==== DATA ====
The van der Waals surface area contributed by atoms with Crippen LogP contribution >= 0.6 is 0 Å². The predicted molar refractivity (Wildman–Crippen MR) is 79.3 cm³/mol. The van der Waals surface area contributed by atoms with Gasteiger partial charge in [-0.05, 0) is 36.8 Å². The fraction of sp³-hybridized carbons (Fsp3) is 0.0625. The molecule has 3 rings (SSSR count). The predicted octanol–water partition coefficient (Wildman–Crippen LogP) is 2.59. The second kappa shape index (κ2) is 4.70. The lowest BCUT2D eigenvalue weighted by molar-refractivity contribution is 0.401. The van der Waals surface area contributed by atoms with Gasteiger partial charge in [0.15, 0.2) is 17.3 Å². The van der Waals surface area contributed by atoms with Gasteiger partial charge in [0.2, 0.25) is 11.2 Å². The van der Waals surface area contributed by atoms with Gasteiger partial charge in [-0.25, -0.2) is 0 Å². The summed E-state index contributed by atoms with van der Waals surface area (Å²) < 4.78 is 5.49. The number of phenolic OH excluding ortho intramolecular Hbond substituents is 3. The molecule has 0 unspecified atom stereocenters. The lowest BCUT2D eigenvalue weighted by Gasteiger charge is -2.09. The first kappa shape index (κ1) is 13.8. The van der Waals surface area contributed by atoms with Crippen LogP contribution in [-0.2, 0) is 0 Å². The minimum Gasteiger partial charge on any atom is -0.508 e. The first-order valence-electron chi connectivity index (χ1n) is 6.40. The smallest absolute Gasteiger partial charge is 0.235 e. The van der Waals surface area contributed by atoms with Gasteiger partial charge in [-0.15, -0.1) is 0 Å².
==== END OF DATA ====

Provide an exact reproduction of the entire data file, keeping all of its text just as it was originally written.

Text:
The van der Waals surface area contributed by atoms with Crippen LogP contribution >= 0.6 is 0 Å². The predicted molar refractivity (Wildman–Crippen MR) is 79.3 cm³/mol. The van der Waals surface area contributed by atoms with Gasteiger partial charge in [-0.05, 0) is 36.8 Å². The fraction of sp³-hybridized carbons (Fsp3) is 0.0625. The molecule has 3 rings (SSSR count). The predicted octanol–water partition coefficient (Wildman–Crippen LogP) is 2.59. The second kappa shape index (κ2) is 4.70. The lowest BCUT2D eigenvalue weighted by molar-refractivity contribution is 0.401. The van der Waals surface area contributed by atoms with Gasteiger partial charge in [0.15, 0.2) is 17.3 Å². The van der Waals surface area contributed by atoms with Gasteiger partial charge in [0.2, 0.25) is 11.2 Å². The van der Waals surface area contributed by atoms with Gasteiger partial charge in [-0.25, -0.2) is 0 Å². The summed E-state index contributed by atoms with van der Waals surface area (Å²) < 4.78 is 5.49. The number of phenolic OH excluding ortho intramolecular Hbond substituents is 3. The molecule has 0 unspecified atom stereocenters. The lowest BCUT2D eigenvalue weighted by Gasteiger charge is -2.09. The first kappa shape index (κ1) is 13.8. The van der Waals surface area contributed by atoms with Crippen LogP contribution in [-0.2, 0) is 0 Å². The minimum Gasteiger partial charge on any atom is -0.508 e. The first-order valence-electron chi connectivity index (χ1n) is 6.40. The smallest absolute Gasteiger partial charge is 0.235 e. The van der Waals surface area contributed by atoms with Gasteiger partial charge in [-0.15, -0.1) is 0 Å².